The automated clearing house (ACH) is a batch, store and forward, next business day settlement system. It is designed for a high volume of small dollar payments to be processed on a preplanned settlement day and authorized by a signed consumer agreement. Instant settlement could happen, well maybe by credit push β but not involving debits, at least not in this decade.
Reality check: the Consumer Financial Protection Bureau, for example, wants to vet payment products and solutions before they are brought to market, taking on the role of the "FDA of Payments." The Electronic Transactions Association will have no effect on this, notwithstanding any lobbying effort it may mount.
Consumers are quite happy to continue to swipe their mag stripe cards in card readers. It is faster than taking out a mobile phone, unlocking it and entering payment information. Consumers want to do what is easiest and fastest for them, period. They have little interest in merchants' payment processing costs or issues. Remember "Green's Rule" (I can hear Paul Green saying this now): "If you are a merchant, you have to take any payment type that the consumer wants to tender." And the corollary: "No payment type ever goes away."
I recently attended a presentation by a company called DoubleBeam, which enables precisely this, so I am prepared to say that this will happen β probably next year.
I wonder how things such as Federal Deposit Insurance Corp. insurance, Suspicious Activity Reports, and annual intensive audits by highly trained bank regulators β who are increasingly focused on suspicious activities, money laundering and fraud β will be affected by these new payment types. Don't hold your breath.
I have been hearing this since I worked at First Chicago Bank & Trust in the mid-1990's, and we were focused on a project to electronify purchase order and invoice information. This obviously did not happen. However, it will happen, but not the way you think it will.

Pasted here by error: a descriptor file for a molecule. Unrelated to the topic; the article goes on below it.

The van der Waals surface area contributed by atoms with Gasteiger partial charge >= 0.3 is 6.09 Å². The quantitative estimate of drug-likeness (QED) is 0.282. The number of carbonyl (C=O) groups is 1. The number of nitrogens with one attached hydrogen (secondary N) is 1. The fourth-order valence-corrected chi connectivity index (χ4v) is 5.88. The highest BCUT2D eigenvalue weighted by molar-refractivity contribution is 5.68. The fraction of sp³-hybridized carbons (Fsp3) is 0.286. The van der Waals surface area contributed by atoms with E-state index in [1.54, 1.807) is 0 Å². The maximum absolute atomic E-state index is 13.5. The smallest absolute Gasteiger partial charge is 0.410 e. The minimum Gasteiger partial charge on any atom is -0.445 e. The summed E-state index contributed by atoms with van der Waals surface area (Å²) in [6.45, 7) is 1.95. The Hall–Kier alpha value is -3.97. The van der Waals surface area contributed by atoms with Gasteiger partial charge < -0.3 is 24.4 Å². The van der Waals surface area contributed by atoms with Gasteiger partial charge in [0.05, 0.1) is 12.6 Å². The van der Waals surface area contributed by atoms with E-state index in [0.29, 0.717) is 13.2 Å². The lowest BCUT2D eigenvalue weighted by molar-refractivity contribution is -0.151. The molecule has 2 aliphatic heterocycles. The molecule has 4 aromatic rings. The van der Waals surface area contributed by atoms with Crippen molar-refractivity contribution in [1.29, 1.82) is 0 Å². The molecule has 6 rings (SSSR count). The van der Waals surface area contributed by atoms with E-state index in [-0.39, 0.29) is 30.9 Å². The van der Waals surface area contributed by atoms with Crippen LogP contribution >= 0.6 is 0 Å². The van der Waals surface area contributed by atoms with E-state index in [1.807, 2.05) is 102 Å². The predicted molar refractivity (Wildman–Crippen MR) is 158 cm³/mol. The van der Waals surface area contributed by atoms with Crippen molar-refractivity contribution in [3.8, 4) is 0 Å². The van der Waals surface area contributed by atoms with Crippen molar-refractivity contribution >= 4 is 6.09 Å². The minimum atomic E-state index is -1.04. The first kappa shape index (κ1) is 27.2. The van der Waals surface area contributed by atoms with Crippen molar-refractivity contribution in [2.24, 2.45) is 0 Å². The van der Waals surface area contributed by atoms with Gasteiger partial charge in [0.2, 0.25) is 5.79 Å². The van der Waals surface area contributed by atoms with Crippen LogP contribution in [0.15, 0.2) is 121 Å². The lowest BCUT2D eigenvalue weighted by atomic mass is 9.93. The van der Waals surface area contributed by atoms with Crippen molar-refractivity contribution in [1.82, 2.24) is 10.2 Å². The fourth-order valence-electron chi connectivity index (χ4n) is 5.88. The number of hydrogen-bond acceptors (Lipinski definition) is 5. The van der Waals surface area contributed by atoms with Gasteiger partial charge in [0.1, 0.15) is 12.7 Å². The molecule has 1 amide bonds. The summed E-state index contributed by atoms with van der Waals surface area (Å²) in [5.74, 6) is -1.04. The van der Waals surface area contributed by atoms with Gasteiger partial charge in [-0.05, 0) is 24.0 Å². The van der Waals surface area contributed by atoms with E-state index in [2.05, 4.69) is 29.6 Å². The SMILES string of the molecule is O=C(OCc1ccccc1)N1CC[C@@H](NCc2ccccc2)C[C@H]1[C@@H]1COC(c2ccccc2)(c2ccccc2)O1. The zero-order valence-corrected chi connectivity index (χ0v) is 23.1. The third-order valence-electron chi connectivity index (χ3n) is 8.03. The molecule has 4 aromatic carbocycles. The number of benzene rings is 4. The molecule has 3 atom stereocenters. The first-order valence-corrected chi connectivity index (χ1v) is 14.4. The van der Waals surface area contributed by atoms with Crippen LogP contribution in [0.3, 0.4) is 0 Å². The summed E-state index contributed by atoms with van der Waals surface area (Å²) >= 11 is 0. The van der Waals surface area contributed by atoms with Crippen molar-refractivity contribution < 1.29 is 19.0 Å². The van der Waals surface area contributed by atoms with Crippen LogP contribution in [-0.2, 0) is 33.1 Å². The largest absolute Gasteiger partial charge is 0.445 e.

Business-to-business payments will still be made by check. They just will be all electronic, with no paper checks created in the first place. These are called electronic payment orders, and we can use them now. I look forward to spending a great deal of time on this in 2014. Remember, all payments begin and end in the demand deposit account. Anything else is an intermediary.
Mandate from whom β consumers, merchants or payment processors? We have this now. It's called Fedwire. I have been trying to find out where this rumor originated. It appears to have come from a payment blog that also sponsors a Payments 101 kind of seminar for aspiring cash managers. It costs $1,000 a day to attend the class. (This makes me question whether I'm in the right business.) Meanwhile, I've never heard a consumer or merchant ask for a real-time, good funds payments push, but I will keep my ears open.
This talk about payment experts' predictions makes me wonder if some of them live in a parallel universe. I see this in my home town of Healdsburg, which is inundated during the annual grape crush by tourists driving luxury cars, eating $50 entrees at local restaurants, drinking wine that costs at least $40 a bottle, and staying in hotels that cost $400 a night.
As one of our local pundits, Richard Thomas, said, "The mentality of these consumers wouldn't even let them think of putting a $10 wine near their lips for fear their teeth will fall out. And of course, there's no shortage of local wineries that will take advantage of this mentality."
Perhaps we are seeing this type of behavior in purveyors of new payment offerings. I will close with another of Thomas' comments: "If restaurants charge corkage to remove corks from your wine bottle, is it called 'screwage' when you have a screw top?"
Brandes Elitch, Director of Partner Acquisition for CrossCheck Inc., has been a cash management practitioner for several Fortune 500 companies, sold cash management services for major banks and served as a consultant to bankcard acquirers. A Certified Cash Manager and Accredited ACH Professional, Brandes has a Master's in Business Administration from New York University and a Juris Doctor from Santa Clara University. He can be reached at firstname.lastname@example.org.